Joe's Cowtown Photos | Animal Info- Leopard

Leopard

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Amur Leopard 1Amur Leopard 1Kansas City Zoo in Kansas City, Missouri

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Taxonomy (SCIENTIFIC CLASSIFICATION)

CLASS: Mammalia (Mammals)

ORDER: Carnivora (Carnivores)

FAMILY: Felidae (Cats)

GENUS/SPECIES: Panthera pardus

Subspecies

African

African Leopard- Panthera pardus pardus

Asian

Amur Leopard-Panthera pardus orientalis

Indochinese Leopard- Panthera pardus delacouri

Indian Leopard- Panthera pardus fusca

North China Leopard- Panthera pardus japonensis

Sri Lankan Leopard- Panthera pardus kotiya

Javan Leopard- Panthera pardus melas

Arabian Leopard- Panthera pardus nimr

Caucasian Leopard (aka Central Asian Leopard or Persian Leopard)- Panthera pardus saxicolor

Amur Leopard 21Amur Leopard 21Kansas City Zoo in Kansas City, Missouri

LIFE SPAN: Leopards can live up to 15 years in the wild and up to 23 years in captivity.

HABITAT: Leopards can be found in sub-Saharan Africa as well in parts of Asia such as India, Russia, China, Korea, Malaysia, and the Middle East. These big cats are very adaptable and are able to live in several different habitats- forests, grasslands, mountains, and deserts.

DIET: Leopards are carnivores (meat eaters) who eat small hoofed animals such as impalas, gazelles, and deer. They also sometimes hunt monkeys, rodents, and birds.

Snow Leopard 1Snow Leopard 1From the Henry Doorly Zoo in Omaha, Nebraska

FUN FACTS

A male Leopard is called a leopard

A female Leopard is called a leopardess

A young Leopard is called a cub

A group of Leopards (a rare occurrence as they are typically solitary animals) is called a leap or lepe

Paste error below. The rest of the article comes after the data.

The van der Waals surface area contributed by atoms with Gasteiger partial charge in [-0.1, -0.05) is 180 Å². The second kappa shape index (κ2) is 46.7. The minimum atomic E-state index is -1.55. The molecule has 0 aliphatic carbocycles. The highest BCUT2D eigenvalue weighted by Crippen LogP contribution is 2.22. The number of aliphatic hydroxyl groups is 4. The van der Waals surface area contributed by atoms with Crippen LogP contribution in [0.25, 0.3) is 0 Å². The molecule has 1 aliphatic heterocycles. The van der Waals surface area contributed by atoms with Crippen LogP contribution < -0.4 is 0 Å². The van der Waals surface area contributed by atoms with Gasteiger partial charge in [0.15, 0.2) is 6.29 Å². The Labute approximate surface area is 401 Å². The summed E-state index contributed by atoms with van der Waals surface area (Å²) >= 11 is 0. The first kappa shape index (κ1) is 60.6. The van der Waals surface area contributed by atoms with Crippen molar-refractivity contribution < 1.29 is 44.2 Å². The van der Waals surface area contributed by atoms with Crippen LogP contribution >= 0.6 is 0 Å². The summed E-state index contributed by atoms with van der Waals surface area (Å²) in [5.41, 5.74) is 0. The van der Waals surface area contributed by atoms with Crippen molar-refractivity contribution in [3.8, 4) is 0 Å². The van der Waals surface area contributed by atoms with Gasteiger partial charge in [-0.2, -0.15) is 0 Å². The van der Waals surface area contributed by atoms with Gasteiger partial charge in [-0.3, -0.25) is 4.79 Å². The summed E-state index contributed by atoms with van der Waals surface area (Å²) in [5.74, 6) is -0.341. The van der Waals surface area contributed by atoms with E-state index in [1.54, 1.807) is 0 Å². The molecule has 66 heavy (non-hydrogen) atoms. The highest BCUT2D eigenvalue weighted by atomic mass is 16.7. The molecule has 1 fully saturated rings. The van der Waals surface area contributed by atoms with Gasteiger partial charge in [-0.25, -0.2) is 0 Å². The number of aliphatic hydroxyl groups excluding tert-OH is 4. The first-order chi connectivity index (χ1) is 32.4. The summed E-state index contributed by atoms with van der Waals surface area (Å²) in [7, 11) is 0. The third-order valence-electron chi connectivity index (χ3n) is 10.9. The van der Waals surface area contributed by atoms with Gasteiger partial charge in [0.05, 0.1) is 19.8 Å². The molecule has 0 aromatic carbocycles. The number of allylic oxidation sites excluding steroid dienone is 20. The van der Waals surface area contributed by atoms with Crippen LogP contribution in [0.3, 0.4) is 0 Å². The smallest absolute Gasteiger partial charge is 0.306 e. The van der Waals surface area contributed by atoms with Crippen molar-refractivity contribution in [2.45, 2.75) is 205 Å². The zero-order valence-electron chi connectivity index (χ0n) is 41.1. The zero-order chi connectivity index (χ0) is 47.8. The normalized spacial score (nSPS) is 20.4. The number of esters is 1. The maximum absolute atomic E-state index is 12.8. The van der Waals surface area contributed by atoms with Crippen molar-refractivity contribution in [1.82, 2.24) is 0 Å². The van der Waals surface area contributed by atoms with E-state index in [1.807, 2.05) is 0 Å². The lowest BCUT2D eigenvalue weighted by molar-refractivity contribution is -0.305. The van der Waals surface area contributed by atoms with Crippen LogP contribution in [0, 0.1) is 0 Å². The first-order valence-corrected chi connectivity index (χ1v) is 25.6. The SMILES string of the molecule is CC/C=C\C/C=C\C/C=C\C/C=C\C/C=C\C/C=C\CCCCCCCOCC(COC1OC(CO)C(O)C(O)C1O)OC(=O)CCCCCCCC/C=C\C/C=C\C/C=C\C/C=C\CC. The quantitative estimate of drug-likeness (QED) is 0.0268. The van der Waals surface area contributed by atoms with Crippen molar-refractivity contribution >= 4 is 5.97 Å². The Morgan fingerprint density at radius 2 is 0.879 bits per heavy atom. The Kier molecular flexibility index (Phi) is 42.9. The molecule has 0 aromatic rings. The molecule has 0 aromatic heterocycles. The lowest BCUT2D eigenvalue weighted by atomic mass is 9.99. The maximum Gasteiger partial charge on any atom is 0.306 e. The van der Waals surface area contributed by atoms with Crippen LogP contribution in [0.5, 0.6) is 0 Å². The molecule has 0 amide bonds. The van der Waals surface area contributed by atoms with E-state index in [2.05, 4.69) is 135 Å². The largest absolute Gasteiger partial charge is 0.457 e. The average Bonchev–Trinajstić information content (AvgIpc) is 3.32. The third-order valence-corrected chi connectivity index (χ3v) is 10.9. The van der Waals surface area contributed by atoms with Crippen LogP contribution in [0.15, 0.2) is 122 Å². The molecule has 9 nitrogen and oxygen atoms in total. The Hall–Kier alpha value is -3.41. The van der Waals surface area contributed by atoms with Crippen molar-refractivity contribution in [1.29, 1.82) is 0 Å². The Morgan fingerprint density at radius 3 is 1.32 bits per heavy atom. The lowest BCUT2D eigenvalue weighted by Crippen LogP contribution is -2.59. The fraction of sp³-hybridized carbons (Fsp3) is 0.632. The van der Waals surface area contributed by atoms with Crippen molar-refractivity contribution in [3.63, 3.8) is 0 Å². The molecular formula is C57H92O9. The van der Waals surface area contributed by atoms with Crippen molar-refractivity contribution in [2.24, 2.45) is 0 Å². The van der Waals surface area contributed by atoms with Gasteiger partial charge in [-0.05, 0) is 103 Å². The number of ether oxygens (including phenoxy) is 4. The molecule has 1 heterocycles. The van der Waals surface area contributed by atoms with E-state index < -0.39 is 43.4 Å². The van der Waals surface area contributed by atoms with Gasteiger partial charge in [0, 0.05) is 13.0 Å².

Leopards are the smallest member of the four "big cats," the other three members being Tigers, Lions and Jaguars.

Leopards are truly solitary animals who spend most of their time alone. These isolated felines have their own territories which they mark with scratches on trees, urine scents, and poop to warn other Leopards to keep out! Males and female Leopards only cross territories to mate.

Leopards spend a large portion of their time in trees. Their spotted coat helps them blend into their surroundings and provides them with a natural form of camouflage. These big cats often haul their prey into trees to keep it safe from other animals

Leopards are fast cats who can run up to 36 mph and can leap forward about 20 feet through the air (approximately the length of three adults who are lying head to toe!)

Leopards communicate with each other through unique calls. For example, when one male wants to announce his presence to another male, he’ll make a hoarse, raspy cough. These big cats also growl when they are angry and purr when they are happy and relaxed (just like domestic house cats!).

A Leopard’s tail is almost as long as its entire body. This helps the Leopard with its balance and makes it possible for this big cat to make sharp turns quickly.

Amur Leopard 7Amur Leopard 7Sedgwick County Zoo in Wichita, Kansas

CONSERVATION STATUS

According to the International Union for Conservation of Nature (IUCN) Red List of Threatened Species, the conservation status of Leopards is as follows: